This is, of course, a major misdirection from the author since characters printed to the screen have nowhere near the functionality of hardware sprites and it doesn’t fix the problem of them not being supported from BASIC at all. And we have to pause and note that the author has just pointed out another place where POKEs are needed within the Atari 8-bit’s BASIC, saving your correspondent the trouble.

We will, dear reader, look forward to seeing the blog post about the topic to demonstrate more clearly where the differences lie.

I first had the facility of a land line phone which could store numbers in 1990, so only 6 years after my C64 trauma, when I got a BT Venue 24E. My Mum’s phone number was 11 digits when I phoned her from London, but so were some other numbers which were actually in London.

And yet the author apparently struggled to remember a similarly small cluster of mere five digit numbers. Again, this is hypocrisy on his part and actually debunks his own arguments. Since we’re on the subject of telephones and remembering sequences of numbers, here’s a cover of Night Of Nights on a Japanese phone just because your correspondent likes it:

“The number you have dialed has not been recognised.”

As I’ve mentioned previously, a good way to remember numbers is with an ancient Greco/Roman memory system where each number stands for a particular letter or choice of similar letters or sounds. […] To help you remember these letters, you can use the sequence or words tea, Noah, May, ray, law, jaw, key, fee, pea. Unfortunately, a lot of C64 memory locations in decimal start with the numbers 532, which stand for LMN, so this system doesn’t help much with C64 BASIC V2.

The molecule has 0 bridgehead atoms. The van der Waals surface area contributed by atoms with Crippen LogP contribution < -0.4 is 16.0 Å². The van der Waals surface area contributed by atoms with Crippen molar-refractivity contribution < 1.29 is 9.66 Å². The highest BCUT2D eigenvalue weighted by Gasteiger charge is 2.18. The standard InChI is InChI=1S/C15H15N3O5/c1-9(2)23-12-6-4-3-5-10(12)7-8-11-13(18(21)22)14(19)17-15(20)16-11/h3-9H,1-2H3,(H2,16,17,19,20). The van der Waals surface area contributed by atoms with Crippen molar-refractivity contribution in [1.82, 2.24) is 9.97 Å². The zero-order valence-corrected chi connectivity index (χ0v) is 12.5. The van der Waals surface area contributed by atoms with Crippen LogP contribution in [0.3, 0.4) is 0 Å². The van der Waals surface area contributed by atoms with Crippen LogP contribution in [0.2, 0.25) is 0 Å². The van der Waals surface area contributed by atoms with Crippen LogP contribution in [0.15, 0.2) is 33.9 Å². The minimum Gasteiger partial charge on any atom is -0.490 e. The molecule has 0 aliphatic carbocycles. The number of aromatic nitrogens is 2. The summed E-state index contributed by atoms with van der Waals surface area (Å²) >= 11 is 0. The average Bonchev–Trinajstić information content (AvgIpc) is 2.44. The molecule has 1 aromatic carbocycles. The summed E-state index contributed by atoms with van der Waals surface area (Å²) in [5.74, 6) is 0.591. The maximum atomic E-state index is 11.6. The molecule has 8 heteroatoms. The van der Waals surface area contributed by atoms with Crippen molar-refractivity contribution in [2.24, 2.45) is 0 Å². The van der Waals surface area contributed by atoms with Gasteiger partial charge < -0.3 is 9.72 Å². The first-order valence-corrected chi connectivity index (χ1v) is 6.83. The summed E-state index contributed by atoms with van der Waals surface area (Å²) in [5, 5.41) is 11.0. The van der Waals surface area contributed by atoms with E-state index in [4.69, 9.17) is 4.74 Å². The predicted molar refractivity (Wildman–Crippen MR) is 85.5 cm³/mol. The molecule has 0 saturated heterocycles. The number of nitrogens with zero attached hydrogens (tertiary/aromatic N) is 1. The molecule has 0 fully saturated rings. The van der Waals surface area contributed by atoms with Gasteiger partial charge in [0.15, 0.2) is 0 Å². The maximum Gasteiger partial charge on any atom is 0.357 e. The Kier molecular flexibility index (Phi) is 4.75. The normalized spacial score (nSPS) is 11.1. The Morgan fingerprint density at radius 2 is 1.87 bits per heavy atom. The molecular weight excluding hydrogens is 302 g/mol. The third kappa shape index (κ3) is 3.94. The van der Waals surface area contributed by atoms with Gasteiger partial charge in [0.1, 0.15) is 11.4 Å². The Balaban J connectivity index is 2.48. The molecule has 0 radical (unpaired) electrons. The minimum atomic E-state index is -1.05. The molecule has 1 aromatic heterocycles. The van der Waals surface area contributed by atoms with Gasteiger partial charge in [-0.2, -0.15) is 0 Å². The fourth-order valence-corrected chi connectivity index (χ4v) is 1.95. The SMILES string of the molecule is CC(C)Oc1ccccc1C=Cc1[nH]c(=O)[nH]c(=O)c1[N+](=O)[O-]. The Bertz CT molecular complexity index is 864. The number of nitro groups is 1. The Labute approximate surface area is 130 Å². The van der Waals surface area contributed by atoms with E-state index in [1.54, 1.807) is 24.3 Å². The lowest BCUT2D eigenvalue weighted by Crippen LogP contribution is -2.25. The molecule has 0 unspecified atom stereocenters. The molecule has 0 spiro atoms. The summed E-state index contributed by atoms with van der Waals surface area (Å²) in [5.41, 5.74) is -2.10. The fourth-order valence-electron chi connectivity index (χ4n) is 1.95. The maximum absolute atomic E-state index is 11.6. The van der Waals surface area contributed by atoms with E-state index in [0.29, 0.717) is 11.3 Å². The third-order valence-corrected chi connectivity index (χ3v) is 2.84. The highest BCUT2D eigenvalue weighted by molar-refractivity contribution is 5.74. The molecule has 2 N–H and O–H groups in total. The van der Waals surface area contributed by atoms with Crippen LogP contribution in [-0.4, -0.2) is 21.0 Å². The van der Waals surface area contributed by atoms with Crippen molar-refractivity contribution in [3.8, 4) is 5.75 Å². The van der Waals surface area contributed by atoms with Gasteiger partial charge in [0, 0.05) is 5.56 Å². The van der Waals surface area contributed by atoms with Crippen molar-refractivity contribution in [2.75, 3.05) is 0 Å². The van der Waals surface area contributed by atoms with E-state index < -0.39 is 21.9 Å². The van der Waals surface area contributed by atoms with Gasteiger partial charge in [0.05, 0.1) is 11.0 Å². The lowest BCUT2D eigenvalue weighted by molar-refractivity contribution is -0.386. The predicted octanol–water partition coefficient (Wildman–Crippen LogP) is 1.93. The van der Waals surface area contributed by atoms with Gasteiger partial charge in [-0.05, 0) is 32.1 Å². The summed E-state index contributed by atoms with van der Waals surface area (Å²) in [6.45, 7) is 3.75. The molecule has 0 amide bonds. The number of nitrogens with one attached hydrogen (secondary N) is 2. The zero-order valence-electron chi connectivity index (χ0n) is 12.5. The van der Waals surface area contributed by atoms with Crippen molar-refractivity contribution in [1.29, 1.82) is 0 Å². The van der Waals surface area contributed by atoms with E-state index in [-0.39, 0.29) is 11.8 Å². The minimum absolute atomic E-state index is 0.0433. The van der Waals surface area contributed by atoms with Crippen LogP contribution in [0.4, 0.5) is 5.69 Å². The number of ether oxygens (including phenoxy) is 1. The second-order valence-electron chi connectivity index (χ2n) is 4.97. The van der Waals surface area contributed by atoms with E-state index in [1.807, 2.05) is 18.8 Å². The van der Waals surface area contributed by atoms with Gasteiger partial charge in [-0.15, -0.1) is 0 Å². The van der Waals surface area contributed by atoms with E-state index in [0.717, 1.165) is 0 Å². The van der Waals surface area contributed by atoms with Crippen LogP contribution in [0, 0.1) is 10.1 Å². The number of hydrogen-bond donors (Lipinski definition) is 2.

So because this one specific method doesn’t work that’s somehow a black mark against the C64 but, hypocritically, not the Atari 8-bit even though the POKEs start with the same three digits. Obviously the problem lies more with the memory system dear reader, it can’t be a particularly “good way to remember numbers” when it can fail in some real world situations.

And we have, of course, already dealt with the issue of remembering registers but the author is willfully ignoring said information despite it’s ubiquitous nature, presumably because removes yet another of his poor excuses.

I think this is also how the site got its name.

And here’s some more proof of the author doesn’t do his research properly; Lemon 64 and its sister site Lemon Amiga both have the statement “Made in Sweden by Kim Lemon at the bottom of the homepage (your correspondent’s emphasis) so the domain names are obviously unrelated to the aforementioned memory system.

So, to sum up, some people managed to program the Commodore 64 just because they were autistic. This means that people who couldn’t program it can now have a good night’s sleep instead of worrying why they failed!

We have to note dear reader that the author is obviously still losing sleep thirty years after the fact and two years into running his blog. And this “logic” makes very little sense anyway; even if we completely fabricate a figure and assume that 1% of C64 programmers were autistic that still leaves the remaining 99% who learnt without the “aid” of autism to give the author a truly ridiculous number of reasons to lose sleep, including your correspondent.

[1] As noted previously this doesn’t apply in the same way with the Atari 8-bit since it requires more POKEs than the C64 to relocate sprites vertically; there’s no Y register and each sprite instead has 128 or 256 bytes of definition data (depending on the mode selected) with the object being drawn in at the appropriate height. This means that for a sixteen pixel high square object, there are a maximum of thirty two POKEs required to move it vertically compared to just one POKE on the C64.